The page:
• “As of May 31, this investigation has identified 17 cases in the United States; most cases (16) were diagnosed in persons who identify as gay, bisexual, or men who have sex with men (MSM).” (Minhaj et al., 2022)

  • While spread through direct contact, there is a clear trend of spread among gay, bisexual and other men who have sex with men (MSM) as indicated by WHO, and other health authorities’, documents directed specifically towrads such sexual behavior:

    • UK Health Security Agency (AKHSA):
      • Monday 6 June 2022: “People who are gay or bisexual and men who have sex with men remain disproportionately affected.”

      • Wednesday 1 – Friday 3 June 2022 “Currently most cases have been in men who are gay, bisexual or have sex with men…”

      • Tuesday 31 May 2022: “Although this advice applies to everyone, the majority of the cases identified to date have been among men who are gay, bisexual and men who have sex with men…”

      • Thursday 26 May 2022: “Although this advice applies to everyone, a notable proportion of the cases identified to date have been among men who are gay, bisexual and men who have sex with men (MSM)”

      • Wednesday 25 May 2022:“A notable proportion of the cases identified to date have been among people who are gay, bisexual and MSM,…”

      • Monday 23 May 2022: “A notable proportion of recent cases in the UK and Europe have been found in gay and bisexual men so we are particularly encouraging these men to be alert to the symptoms.” (Dr Susan Hopkins, Chief Medical Adviser, UKHSA)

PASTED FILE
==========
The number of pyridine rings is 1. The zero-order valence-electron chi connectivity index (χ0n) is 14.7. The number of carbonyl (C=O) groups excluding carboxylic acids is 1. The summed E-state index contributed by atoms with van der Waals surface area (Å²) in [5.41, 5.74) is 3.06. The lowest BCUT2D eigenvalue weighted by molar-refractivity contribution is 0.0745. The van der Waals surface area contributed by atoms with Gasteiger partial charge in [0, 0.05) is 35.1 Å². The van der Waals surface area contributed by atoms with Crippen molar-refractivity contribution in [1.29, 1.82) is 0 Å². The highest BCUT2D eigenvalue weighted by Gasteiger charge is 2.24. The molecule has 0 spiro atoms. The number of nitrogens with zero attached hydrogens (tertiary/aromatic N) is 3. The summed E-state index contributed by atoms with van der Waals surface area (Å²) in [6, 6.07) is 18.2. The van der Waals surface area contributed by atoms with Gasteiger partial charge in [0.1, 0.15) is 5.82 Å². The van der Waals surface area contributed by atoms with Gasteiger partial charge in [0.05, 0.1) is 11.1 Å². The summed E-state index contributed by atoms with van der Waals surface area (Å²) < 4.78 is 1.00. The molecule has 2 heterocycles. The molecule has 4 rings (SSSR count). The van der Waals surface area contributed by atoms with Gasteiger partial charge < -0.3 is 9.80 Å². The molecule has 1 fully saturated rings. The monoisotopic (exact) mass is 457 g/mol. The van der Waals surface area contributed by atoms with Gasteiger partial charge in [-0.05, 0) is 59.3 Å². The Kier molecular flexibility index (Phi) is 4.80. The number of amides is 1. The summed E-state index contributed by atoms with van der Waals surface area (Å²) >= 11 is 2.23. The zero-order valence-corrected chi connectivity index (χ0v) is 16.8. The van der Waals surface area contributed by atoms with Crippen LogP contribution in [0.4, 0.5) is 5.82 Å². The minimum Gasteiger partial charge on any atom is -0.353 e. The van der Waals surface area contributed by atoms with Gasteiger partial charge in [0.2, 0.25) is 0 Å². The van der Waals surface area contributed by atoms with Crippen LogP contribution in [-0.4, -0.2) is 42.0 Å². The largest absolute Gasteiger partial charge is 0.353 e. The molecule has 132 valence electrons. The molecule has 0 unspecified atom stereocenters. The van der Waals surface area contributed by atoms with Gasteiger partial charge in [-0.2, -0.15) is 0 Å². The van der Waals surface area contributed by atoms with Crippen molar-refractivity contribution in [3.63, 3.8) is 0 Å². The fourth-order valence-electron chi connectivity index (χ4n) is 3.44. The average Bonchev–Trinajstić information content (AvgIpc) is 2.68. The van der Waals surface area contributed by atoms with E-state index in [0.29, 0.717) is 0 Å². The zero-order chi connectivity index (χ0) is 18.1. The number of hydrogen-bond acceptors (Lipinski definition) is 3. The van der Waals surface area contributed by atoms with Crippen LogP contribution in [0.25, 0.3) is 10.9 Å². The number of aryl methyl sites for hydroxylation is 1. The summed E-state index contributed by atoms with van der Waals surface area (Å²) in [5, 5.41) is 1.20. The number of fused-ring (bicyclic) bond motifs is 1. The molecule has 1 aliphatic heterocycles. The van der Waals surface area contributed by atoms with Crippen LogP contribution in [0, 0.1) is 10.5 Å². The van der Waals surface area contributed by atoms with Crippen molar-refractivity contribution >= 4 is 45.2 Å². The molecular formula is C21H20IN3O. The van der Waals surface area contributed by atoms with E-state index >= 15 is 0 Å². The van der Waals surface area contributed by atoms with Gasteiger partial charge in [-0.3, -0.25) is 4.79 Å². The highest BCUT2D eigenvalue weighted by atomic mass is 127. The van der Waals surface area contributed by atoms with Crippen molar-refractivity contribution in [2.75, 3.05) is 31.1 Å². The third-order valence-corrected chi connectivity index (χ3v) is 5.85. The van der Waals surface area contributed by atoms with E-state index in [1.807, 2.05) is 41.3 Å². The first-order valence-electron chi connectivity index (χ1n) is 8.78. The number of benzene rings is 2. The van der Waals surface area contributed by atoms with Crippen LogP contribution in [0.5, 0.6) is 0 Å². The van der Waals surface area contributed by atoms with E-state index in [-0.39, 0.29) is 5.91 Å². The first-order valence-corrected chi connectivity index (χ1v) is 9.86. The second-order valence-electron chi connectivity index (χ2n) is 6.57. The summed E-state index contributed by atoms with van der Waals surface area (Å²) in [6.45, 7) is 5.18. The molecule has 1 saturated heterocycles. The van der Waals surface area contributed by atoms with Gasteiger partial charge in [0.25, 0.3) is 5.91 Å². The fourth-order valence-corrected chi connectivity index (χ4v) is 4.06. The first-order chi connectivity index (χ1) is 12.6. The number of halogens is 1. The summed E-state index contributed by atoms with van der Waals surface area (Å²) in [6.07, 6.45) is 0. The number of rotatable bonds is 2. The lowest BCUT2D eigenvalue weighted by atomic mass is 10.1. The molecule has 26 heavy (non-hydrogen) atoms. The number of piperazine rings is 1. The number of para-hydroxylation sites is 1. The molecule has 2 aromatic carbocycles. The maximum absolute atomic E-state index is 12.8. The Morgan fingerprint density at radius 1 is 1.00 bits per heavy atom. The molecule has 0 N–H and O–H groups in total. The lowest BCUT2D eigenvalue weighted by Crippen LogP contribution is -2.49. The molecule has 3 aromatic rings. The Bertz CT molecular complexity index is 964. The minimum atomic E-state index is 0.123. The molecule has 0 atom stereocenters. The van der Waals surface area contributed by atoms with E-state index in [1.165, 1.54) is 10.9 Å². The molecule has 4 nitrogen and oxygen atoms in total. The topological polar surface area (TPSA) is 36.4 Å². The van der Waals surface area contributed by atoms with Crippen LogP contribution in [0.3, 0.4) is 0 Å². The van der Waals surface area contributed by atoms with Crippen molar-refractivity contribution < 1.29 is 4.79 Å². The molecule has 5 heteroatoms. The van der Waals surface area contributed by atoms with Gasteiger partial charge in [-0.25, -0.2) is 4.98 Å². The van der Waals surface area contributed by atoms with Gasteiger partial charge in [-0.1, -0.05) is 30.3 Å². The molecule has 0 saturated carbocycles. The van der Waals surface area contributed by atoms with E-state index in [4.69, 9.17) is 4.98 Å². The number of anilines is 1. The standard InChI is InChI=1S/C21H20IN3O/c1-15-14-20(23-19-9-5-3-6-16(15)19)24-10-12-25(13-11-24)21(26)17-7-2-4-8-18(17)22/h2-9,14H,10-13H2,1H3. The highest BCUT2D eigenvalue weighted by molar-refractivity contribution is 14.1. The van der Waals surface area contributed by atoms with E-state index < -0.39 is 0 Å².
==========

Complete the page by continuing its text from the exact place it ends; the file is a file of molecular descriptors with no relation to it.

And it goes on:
• Wednesday 18 May 2022: “The latest cases bring the total number of monkeypox cases confirmed in England since 6 May to 9, with recent cases predominantly in gay, bisexual or men who have sex with men (MSM). The 2 latest cases have no travel links to a country where monkeypox is endemic, so it is possible they acquired the infection through community transmission. The virus spreads through close contact and UKHSA is advising individuals, particularly those who are gay, bisexual or MSM, to be alert to any unusual rashes or lesions on any part of their body, especially their genitalia, and to contact a sexual health service if they have concerns.”

    • WHO:
      • “As of May 21, however, the WHO had confirmed monkeypox among 92 people across 12 countries in Europe and North America, where it is not endemic, with another 28 suspected cases. And unlike the previous cases discovered outside Africa, the current outbreaks have occurred in people with no travel history, suggesting that human-to-human transmission is driving the spread. Despite the increase in cases and human-to-human transmission, the risk to the general public remains low, according to a briefing by the WHO…” (Harris, 2022)

    • CDC:
      • “”This is not COVID,” said Capt Jennifer McQuiston, US PHS, DVM, MS, of the CDC‘s Division of High Consequence Pathogens and Pathology, in a May 23 online media briefing. “We do know a lot about monkeypox from many decades of studying it. And respiratory spread is not the predominant worry. It is contact, and intimate contact, in the current outbreak setting and population.”” (Harris, 2022). Yet the CDC issued a Traveler’s Health Notice that stated “Wear a mask. Wearing a mask can help protect you from many diseases, including monkeypox.” An update quickly removed this statement.

  • Despite the information above, there is still an effort to dramatize the situation (e.g., here and here).